Behind his self-conjured agenda and purposes lies reality, with all its imponderables. It is these unknowns that he may have to battle through, or reassure against, even as he closes his country's "European" windows: one must seriously distinguish bilateral deals, which he will pursue, from the collective, which he, indeed Brexit followers, want reined in. Before European "deals" (reality also suggests it will not be just one agreement but many, since different members have a different take on Britain's departure, as they do with trade or investment), Johnson must revisit the Asia of today, Asia, as opposed to Africa or Latin America, because this is the heart of his "east of Suez" mindset. Just in the time since he was Foreign Secretary, the United States has thrice mobilised its navy along Asian shores, with North Korea, Iran, and, even as this is being written, China over a Taiwan-based spat involving US military exports to that island. If these have helped divide Asian country-loyalties, China's global outlook over those two years have also wrought concerns: beginning with US tariffs now threatening many Chinese neighbours into deals with China (exactly the opposite of what the Trump administration had in mind). India, Japan, and Vietnam have been forthright on this front, while there is also the Huawei-driven chasm splitting other Asian countries one way or the other, if not swallowing the benefits by remaining with China, then worrying about sanctions by not supporting the US position to lead a global crackdown on Chinese software interference in host-country politics.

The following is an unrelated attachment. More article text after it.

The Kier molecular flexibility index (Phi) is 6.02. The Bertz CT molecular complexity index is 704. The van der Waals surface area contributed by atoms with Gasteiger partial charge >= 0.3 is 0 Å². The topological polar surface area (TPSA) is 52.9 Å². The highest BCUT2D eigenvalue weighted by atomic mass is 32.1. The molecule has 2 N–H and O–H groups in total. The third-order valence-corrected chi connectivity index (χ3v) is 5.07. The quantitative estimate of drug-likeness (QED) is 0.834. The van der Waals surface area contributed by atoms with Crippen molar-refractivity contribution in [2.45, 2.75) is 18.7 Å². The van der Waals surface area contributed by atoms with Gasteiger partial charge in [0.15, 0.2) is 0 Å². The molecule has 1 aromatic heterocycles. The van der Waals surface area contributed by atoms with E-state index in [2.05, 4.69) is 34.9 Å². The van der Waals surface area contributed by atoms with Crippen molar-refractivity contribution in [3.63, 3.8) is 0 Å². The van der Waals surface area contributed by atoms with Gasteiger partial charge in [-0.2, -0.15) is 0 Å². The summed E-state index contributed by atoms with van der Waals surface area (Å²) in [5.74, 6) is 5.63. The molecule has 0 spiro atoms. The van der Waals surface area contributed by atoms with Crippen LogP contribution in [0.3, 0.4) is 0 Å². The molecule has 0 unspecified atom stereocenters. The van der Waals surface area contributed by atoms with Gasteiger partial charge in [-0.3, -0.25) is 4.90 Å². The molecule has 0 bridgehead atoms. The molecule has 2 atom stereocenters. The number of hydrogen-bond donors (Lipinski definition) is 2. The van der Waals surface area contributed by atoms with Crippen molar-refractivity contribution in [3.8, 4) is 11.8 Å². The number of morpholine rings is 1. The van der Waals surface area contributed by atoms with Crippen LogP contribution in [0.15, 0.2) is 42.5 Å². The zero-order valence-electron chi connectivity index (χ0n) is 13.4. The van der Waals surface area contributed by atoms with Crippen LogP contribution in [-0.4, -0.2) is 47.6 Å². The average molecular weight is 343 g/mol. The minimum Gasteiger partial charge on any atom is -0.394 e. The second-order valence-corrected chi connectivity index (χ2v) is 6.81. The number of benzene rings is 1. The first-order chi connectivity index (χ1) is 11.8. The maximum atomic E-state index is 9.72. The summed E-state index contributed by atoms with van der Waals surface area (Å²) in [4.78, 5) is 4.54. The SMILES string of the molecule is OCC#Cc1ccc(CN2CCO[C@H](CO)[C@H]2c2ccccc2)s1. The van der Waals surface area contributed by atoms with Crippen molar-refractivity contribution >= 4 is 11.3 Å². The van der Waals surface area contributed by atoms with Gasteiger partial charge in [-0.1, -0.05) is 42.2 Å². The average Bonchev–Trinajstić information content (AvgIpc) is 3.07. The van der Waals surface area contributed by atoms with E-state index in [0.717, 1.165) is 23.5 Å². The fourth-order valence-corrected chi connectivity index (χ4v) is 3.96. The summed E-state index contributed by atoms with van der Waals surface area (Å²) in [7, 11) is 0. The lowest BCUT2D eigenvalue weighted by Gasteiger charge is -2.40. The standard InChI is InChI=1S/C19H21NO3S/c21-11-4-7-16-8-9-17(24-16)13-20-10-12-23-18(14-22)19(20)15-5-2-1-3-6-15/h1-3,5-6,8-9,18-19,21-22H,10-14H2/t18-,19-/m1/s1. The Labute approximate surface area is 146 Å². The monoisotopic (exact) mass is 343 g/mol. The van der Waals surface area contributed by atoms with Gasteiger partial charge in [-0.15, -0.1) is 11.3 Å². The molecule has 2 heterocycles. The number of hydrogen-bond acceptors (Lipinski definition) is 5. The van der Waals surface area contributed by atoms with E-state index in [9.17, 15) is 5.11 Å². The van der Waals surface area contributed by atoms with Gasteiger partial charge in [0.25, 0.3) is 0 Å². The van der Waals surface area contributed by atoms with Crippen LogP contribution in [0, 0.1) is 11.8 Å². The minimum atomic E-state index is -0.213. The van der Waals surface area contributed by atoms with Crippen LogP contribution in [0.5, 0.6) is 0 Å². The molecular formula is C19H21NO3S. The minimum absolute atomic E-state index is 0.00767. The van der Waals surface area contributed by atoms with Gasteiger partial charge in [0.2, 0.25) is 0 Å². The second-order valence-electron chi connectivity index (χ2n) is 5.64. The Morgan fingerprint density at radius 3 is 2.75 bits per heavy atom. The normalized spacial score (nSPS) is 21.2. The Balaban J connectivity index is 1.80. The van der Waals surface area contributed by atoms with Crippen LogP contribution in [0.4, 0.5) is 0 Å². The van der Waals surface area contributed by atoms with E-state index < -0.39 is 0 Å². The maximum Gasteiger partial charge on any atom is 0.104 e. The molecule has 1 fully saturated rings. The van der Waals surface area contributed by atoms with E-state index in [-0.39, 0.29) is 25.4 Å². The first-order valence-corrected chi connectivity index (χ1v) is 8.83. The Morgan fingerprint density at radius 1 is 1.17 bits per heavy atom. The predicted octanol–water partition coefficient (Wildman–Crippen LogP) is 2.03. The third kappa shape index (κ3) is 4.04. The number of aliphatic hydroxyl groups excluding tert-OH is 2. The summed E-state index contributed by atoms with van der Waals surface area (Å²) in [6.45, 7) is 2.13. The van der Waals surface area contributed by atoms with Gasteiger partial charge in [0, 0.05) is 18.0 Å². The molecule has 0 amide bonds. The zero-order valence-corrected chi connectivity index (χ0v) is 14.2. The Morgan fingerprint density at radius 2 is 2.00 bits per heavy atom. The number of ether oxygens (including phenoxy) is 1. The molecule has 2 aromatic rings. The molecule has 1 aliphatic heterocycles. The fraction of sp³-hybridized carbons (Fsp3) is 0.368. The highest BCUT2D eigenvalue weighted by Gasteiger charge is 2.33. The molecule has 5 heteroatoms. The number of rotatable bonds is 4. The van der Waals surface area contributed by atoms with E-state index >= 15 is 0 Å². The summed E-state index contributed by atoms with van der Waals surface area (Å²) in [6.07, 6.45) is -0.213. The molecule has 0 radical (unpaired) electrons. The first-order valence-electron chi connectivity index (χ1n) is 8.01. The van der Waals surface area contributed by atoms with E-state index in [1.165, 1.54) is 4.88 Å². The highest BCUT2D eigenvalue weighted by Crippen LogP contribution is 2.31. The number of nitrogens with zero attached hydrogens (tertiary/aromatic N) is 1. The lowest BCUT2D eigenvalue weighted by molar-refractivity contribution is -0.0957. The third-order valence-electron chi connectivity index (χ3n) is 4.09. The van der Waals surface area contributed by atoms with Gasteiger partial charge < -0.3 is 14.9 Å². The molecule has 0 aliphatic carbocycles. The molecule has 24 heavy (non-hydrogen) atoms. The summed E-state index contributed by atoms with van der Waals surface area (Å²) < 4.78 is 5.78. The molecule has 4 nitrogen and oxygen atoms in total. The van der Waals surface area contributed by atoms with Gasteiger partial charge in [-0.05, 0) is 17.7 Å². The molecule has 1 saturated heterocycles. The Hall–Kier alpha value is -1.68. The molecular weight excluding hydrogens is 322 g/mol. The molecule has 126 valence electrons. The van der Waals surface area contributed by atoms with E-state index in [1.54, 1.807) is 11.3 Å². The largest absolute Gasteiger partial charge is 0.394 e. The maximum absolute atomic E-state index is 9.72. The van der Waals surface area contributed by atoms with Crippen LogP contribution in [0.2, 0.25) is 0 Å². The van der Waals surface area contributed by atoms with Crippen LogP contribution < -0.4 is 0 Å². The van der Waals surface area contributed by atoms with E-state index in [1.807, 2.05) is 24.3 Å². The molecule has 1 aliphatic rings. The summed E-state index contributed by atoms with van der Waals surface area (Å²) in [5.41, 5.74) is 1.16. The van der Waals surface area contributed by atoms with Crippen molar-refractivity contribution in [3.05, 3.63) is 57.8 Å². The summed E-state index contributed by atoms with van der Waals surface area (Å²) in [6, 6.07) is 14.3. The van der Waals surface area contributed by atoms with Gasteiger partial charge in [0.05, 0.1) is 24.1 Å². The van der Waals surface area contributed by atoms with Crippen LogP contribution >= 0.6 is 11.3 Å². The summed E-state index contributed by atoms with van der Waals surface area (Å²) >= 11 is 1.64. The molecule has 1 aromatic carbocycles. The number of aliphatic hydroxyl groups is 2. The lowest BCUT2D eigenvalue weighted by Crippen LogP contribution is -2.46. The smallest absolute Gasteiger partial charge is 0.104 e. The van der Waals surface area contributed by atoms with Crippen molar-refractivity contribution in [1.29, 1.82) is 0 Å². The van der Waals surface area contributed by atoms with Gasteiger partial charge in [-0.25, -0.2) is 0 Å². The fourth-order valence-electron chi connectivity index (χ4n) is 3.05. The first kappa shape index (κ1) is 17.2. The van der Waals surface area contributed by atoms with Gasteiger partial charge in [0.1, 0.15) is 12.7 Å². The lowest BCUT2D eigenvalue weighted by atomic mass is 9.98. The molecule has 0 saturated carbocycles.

Johnson's policy positions over North Korean denuclearisation (and thereby any future US sanctions/blockade), Iran's vilification by the United States for reneging on the 2015 P5+1 nuclear agreement (especially when European countries do not believe the US claims, and have, thus far, stayed away from the US-Iran dispute, with Britain closer to the US position than to Europe's), and particularly over supporting Taiwan opens up another can of worms since the unravelling of adjacent British-controlled Hong Kong 20 years after the island's return to China forces Britain to question China's stand.